issn = "0268-8697",
publisher = "Informa Healthcare",
number = "3",

}

Utilizing neuronavigation for virtual electrode representation and safe resection following SEEG; a technical report. / Brandmeir, Nicholas; Sather, Michael.

In: British Journal of Neurosurgery, Vol. 33, No. 3, 04.05.2019, p. 309-311.

Research output: Contribution to journalComment/debate

TY - JOUR

T1 - Utilizing neuronavigation for virtual electrode representation and safe resection following SEEG; a technical report

AU - Brandmeir, Nicholas

AU - Sather, Michael

PY - 2019/5/4

Y1 - 2019/5/4

N2 - Purpose: One of the most effective treatments for epilepsy is resection, but it remains underutilized. Efforts must be made to increase the ease, safety, and efficacy of epilepsy resection to improve utilization. Studies have shown an improved risk profile of stereoelectroencephalography (SEEG) over subdural grids (SDG) for invasive monitoring. One limitation to increased adoption of SEEG at epilepsy centers is the theoretical difficulty of planning a delayed resection once electrodes are removed. Our objective was to develop and present a technique using readily available neuronavigation technology to guide a cortical, non-lesional epilepsy resection with co-registration of imaging during invasive monitoring to imaging in an explanted patient, allowing for virtual visualization of electrodes. Methods: An example case taking advantage of the technique described above as an adjunct for an anatomically guided resection is presented with technical details and images. Results: Intraoperative neuronavigation was successfully used to virtually represent previously removed SEEG electrodes and accuracy could be easily verified by examining scars on the scalp, bone, dura and pia. Conclusions: The simple technique presented can be a useful adjunct to resection following SEEG. This may help increase the adoption of SEEG, even when resection is planned.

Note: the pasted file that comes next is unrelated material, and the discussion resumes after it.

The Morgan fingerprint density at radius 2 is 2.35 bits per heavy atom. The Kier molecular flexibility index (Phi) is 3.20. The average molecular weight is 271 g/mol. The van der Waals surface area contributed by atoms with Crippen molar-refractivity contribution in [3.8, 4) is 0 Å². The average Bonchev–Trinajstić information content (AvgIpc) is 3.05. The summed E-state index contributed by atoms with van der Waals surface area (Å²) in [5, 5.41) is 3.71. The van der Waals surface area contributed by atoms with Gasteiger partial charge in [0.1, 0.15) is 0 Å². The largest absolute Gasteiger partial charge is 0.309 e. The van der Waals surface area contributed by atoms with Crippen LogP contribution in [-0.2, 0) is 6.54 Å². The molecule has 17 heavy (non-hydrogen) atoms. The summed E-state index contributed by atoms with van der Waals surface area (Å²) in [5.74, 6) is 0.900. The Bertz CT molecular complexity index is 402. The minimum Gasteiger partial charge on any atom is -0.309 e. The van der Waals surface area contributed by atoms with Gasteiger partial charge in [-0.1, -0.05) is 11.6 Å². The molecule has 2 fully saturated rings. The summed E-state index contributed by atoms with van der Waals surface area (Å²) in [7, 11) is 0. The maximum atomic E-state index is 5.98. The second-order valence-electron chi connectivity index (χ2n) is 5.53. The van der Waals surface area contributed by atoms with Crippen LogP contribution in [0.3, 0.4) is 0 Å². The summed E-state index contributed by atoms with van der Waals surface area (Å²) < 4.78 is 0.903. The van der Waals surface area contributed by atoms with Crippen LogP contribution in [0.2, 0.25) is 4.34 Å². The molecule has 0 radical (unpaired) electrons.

AB - Purpose: One of the most effective treatments for epilepsy is resection, but it remains underutilized. Efforts must be made to increase the ease, safety, and efficacy of epilepsy resection to improve utilization. Studies have shown an improved risk profile of stereoelectroencephalography (SEEG) over subdural grids (SDG) for invasive monitoring. One limitation to increased adoption of SEEG at epilepsy centers is the theoretical difficulty of planning a delayed resection once electrodes are removed. Our objective was to develop and present a technique using readily available neuronavigation technology to guide a cortical, non-lesional epilepsy resection with co-registration of imaging during invasive monitoring to imaging in an explanted patient, allowing for virtual visualization of electrodes. Methods: An example case taking advantage of the technique described above as an adjunct for an anatomically guided resection is presented with technical details and images. Results: Intraoperative neuronavigation was successfully used to virtually represent previously removed SEEG electrodes and accuracy could be easily verified by examining scars on the scalp, bone, dura and pia. Conclusions: The simple technique presented can be a useful adjunct to resection following SEEG. This may help increase the adoption of SEEG, even when resection is planned.

UR - http://www.scopus.com/inward/record.url?scp=85042227059&partnerID=8YFLogxK

UR - http://www.scopus.com/inward/citedby.url?scp=85042227059&partnerID=8YFLogxK

U2 - 10.1080/02688697.2018.1429562

DO - 10.1080/02688697.2018.1429562

M3 - Comment/debate

C2 - 29461094

AN - SCOPUS:85042227059

VL - 33

SP - 309

EP - 311

JO - British Journal of Neurosurgery

JF - British Journal of Neurosurgery

SN - 0268-8697

IS - 3

ER -